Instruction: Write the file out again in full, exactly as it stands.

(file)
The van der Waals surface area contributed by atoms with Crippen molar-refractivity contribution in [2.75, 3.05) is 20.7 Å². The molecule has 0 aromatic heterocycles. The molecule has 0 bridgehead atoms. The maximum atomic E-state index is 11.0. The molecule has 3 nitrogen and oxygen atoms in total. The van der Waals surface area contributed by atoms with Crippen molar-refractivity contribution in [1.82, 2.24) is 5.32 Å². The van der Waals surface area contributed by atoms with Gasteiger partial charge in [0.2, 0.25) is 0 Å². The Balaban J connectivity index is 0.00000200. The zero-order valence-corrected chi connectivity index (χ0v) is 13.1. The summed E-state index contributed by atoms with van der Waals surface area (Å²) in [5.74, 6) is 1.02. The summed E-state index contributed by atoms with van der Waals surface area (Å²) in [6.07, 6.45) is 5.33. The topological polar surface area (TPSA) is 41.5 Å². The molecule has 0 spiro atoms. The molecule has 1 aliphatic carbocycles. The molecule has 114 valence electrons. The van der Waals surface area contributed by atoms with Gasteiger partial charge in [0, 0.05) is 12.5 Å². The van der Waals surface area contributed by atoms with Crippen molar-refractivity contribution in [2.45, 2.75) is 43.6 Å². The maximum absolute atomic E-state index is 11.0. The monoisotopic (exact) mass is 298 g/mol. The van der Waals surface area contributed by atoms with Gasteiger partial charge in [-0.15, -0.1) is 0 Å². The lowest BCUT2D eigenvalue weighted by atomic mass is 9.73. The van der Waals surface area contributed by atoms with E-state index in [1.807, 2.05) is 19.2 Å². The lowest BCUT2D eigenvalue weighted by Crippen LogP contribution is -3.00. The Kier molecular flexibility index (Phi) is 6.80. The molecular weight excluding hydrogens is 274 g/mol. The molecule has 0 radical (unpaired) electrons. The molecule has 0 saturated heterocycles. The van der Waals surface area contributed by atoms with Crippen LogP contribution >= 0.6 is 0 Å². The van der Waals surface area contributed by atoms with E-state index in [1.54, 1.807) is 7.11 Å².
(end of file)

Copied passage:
The van der Waals surface area contributed by atoms with Crippen molar-refractivity contribution in [2.75, 3.05) is 20.7 Å². The molecule has 0 aromatic heterocycles. The molecule has 0 bridgehead atoms. The maximum atomic E-state index is 11.0. The molecule has 3 nitrogen and oxygen atoms in total. The van der Waals surface area contributed by atoms with Crippen molar-refractivity contribution in [1.82, 2.24) is 5.32 Å². The van der Waals surface area contributed by atoms with Gasteiger partial charge in [0.2, 0.25) is 0 Å². The Balaban J connectivity index is 0.00000200. The zero-order valence-corrected chi connectivity index (χ0v) is 13.1. The summed E-state index contributed by atoms with van der Waals surface area (Å²) in [5.74, 6) is 1.02. The summed E-state index contributed by atoms with van der Waals surface area (Å²) in [6.07, 6.45) is 5.33. The topological polar surface area (TPSA) is 41.5 Å². The molecule has 0 spiro atoms. The molecule has 1 aliphatic carbocycles. The molecule has 114 valence electrons. The van der Waals surface area contributed by atoms with Gasteiger partial charge in [0, 0.05) is 12.5 Å². The van der Waals surface area contributed by atoms with Crippen molar-refractivity contribution in [2.45, 2.75) is 43.6 Å². The maximum absolute atomic E-state index is 11.0. The monoisotopic (exact) mass is 298 g/mol. The van der Waals surface area contributed by atoms with Gasteiger partial charge in [-0.15, -0.1) is 0 Å². The lowest BCUT2D eigenvalue weighted by atomic mass is 9.73. The van der Waals surface area contributed by atoms with E-state index in [1.807, 2.05) is 19.2 Å². The lowest BCUT2D eigenvalue weighted by Crippen LogP contribution is -3.00. The Kier molecular flexibility index (Phi) is 6.80. The molecular weight excluding hydrogens is 274 g/mol. The molecule has 0 radical (unpaired) electrons. The molecule has 0 saturated heterocycles. The van der Waals surface area contributed by atoms with Crippen LogP contribution >= 0.6 is 0 Å². The van der Waals surface area contributed by atoms with E-state index in [1.54, 1.807) is 7.11 Å².